I've known about this effect for over twenty years, and yet I still fell for it on Wednesday. Why?

Because I wasn't thinking straight is the best answer I can give. I was distracted by the fact I had overslept, so I had only eaten about an hour before running, which made me wary of pushing myself too hard. My legs felt tight and tired from the workout I'd done the night before, and I had only a limited window of time before I needed to get to work. So my mind was everywhere except on my actual running, which means that when my muscles gave their fake danger signal, I listened and walked. And immediately regretted it.

I think my fancy new digital scale lies, too. Not about my weight, even though I'm not losing much. I expect that, because when you start working out the way I have been, you build more muscle as you burn off fat. Because muscle is denser than fat, you may get heavier briefly while actually getting trimmer. I've known this for years as well.

Which is why, to keep up my motivation, I splurged a little on a more expensive digital scale that uses bio-electric impedance to determine the relative percentages of fat and muscle tissue in your body. It is not an especially accurate method, but I figured that as long as the numbers were moving in the right direction, complete accuracy wasn't as important. It would just be an extra motivational factor to know that, even if my weight wasn't going down, positive changes were still happening.

The problem is, those percentages have barely budged in four weeks. I'm getting results in my workouts (reps going up, run times getting marginally faster), and I feel as if I'm getting smaller and firmer, but the percentages on the scale are just fluctuating up and down within a very narrow range. So what was supposed to encourage me is actually discouraging me a bit.

One problem I'm having, though, is that the scale has trouble giving a reading unless I wipe the sensors first with a wet cloth to improve the connection. So I'm wondering if the (very thin) layer of water between the soles of my feet and the scale is throwing off the results at all. It shouldn't--I just barely dampen the cloth--but I'm grasping at straws wondering why the numbers aren't moving.

Saturday, May 03, 2014

Four Weeks In

So after running five times in Week 1, I came down with a minor leg injury. Acute pain just below the knee that I first thought was pretty minor and could be run through. I laid off the running for several days but continued with boxing (okay, really just hitting a heavy bag) and strength workouts. Then I tried walking a zombie mission to strengthen the knee.

Turns out, it wasn't the knee. It was the shin muscle where it attaches just below the knee. After my power walk, I worked camera on the evening newscasts, three more hours on my feet, and the next day, I could barely walk. My calves and Achilles were tight and on fire, and the shin pain was worse than ever; basically, everything between my knees and feet hate me. I tried to keep up the boxing and strength work, but torquing my body on the cross punches also stressed the legs, and I was even getting acute pain when I planked for push-ups.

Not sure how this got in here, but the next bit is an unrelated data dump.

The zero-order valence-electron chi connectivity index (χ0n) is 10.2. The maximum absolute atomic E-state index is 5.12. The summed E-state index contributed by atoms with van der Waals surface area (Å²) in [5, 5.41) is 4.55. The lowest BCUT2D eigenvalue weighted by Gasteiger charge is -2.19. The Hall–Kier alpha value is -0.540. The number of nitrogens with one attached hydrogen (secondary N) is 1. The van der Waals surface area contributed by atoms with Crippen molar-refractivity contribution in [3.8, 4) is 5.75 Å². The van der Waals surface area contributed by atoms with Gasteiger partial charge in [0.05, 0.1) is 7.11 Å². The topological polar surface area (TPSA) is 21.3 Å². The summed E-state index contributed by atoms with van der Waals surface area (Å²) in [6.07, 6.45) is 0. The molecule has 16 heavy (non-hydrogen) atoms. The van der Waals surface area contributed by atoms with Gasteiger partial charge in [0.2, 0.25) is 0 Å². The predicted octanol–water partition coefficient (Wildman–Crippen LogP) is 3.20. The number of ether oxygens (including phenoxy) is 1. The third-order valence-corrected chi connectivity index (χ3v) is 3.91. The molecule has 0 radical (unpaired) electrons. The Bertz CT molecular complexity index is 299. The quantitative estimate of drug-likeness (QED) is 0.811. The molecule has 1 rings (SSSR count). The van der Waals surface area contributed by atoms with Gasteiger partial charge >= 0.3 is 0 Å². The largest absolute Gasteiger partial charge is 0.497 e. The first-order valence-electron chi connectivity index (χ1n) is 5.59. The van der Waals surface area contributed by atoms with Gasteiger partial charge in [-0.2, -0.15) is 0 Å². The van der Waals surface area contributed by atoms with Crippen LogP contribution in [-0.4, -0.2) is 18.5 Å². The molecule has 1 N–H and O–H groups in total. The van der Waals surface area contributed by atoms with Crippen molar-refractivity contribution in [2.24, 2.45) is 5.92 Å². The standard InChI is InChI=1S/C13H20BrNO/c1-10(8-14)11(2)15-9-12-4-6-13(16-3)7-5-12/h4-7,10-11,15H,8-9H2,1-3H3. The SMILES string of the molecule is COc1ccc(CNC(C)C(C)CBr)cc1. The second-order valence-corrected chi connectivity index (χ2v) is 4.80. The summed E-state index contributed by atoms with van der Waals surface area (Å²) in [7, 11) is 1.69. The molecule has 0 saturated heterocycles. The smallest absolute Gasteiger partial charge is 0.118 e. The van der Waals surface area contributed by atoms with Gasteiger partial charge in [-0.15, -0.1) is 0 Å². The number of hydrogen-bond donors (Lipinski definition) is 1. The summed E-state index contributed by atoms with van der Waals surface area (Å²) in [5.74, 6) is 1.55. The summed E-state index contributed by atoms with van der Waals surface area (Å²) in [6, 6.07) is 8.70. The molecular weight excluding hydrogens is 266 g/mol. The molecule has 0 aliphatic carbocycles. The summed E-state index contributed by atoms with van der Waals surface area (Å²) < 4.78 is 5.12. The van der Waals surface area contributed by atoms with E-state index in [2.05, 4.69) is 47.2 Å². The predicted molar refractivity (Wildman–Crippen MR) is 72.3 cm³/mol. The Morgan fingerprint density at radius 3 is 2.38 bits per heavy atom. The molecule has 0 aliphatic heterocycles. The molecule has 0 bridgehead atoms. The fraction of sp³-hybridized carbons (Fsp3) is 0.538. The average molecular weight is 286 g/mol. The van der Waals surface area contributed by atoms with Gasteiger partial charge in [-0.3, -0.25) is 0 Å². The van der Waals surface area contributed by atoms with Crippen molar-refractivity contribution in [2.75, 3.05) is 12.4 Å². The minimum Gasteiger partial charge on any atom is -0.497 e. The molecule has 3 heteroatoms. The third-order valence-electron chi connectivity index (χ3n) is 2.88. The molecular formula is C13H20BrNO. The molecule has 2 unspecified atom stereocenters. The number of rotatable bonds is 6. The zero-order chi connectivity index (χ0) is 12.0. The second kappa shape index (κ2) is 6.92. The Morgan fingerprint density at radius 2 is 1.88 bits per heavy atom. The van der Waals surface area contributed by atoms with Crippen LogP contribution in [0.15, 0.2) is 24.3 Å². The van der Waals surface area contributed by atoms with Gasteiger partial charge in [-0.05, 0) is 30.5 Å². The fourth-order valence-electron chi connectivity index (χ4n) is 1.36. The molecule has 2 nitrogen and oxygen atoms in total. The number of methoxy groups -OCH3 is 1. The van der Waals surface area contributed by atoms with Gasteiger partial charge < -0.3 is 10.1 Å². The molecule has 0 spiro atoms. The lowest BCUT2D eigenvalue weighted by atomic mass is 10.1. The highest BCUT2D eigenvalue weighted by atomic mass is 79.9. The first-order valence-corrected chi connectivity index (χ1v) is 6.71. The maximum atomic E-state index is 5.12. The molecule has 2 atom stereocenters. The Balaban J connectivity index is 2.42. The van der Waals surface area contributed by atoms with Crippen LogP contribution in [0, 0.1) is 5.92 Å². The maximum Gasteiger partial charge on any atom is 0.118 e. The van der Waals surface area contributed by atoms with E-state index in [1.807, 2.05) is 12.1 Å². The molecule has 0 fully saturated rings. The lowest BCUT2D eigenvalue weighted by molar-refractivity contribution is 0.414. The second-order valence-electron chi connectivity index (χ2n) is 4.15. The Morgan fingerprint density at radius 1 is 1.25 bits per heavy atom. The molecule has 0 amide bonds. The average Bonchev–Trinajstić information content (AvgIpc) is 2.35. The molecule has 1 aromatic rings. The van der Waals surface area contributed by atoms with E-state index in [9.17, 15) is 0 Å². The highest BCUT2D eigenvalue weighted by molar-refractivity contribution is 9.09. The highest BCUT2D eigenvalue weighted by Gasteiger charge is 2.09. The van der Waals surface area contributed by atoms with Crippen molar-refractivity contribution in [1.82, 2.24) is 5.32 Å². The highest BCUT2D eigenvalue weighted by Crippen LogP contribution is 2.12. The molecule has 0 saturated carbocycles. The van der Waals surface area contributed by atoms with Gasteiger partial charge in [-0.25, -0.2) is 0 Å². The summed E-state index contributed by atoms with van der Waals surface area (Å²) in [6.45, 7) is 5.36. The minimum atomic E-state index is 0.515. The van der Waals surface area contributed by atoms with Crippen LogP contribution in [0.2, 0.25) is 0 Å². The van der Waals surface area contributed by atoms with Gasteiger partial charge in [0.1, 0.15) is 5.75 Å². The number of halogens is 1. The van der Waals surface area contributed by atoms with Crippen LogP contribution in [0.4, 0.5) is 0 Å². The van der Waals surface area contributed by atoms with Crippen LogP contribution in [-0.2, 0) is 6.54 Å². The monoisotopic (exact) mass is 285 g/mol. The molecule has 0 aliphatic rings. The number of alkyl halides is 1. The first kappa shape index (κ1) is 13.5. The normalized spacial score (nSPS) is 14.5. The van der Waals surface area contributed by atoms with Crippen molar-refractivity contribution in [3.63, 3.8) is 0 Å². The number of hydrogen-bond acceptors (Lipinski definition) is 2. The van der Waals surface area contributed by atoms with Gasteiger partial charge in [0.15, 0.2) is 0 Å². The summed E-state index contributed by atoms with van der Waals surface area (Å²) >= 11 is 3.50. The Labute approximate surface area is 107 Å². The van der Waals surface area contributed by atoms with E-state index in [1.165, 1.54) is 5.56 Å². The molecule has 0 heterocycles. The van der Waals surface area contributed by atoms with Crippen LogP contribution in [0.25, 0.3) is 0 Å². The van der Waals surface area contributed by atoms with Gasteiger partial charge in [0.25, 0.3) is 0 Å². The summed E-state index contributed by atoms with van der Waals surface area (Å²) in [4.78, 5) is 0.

I ended up laying off training completely for another week, except for some stretching to get strength and flexibility back in my lower legs. I bought a set of Dr. Scholl's Custom Fit Orthotics to help with my overpronation problem. But the pain continued to persist for several days.

So going into this past week, the fourth week since I officially decided to shift things into gear, I was getting pretty discouraged, partly because of another new thing I was trying. When I get into a cycle like this, I tend to get a little obsessive, and being a little nerdy, I like looking at numbers. But in the past, I've found it was better not to track my progress too closely. I had to learn to ignore daily fluctuations in weight or off-days where I couldn't improve my speed or lifting reps or poundages. The body does not work in smooth predictable lines.

But now there is a wider array of ways to track everything, so I decided to take the advice of Timothy Ferriss and just load up on data. I signed up with myfitnesspal to track my diet, which keeps much closer track of what I'm doing than a simple written food log. Zombies, Run! gives me fairly detailed data on my runs. I splurged on one of those digital scales that tracks bodyfat and muscle percentages. That plus records of my workouts has all been going into spreadsheets.

So the problem, at the beginning of Week 4, having spent about 2 of those weeks getting minimal exercise because of the injury, was that my numbers weren't improving much. I was losing tiny bits of weight due to the diet, and my fat/muscle ratio had improved ever so slightly from the few strength workouts I had logged, but we were approaching a month in with very little progress to show. I had a moment where I wondered if I would really be able to push on with this, or just accept that I was getting older and couldn't get back to where I'd been ever again.

But this week has been really encouraging. The leg pain was gone almost entirely, and when I gave it another easy test run on Sunday, it felt good. More importantly, it still felt good the next day. My strength workout felt like I was starting over from scratch, but I'm hoping that it'll come back quickly. I made some tweaks to the diet based partly on the data I was seeing from myfitnesspal, and the numbers are starting to move in the right direction. My subsequent runs have been much better, and I'm now running almost two miles before dropping to a walk. It feels really good to actually be able to keep running when the voice in your ear says, "Keep running to get there before the zombies," instead of walking and just imagining a day when you might be able to run. I haven't turned the zombie chases back on yet, though. I still get twinges when I try to sprint, so I'm going to condition my legs for a least another week first.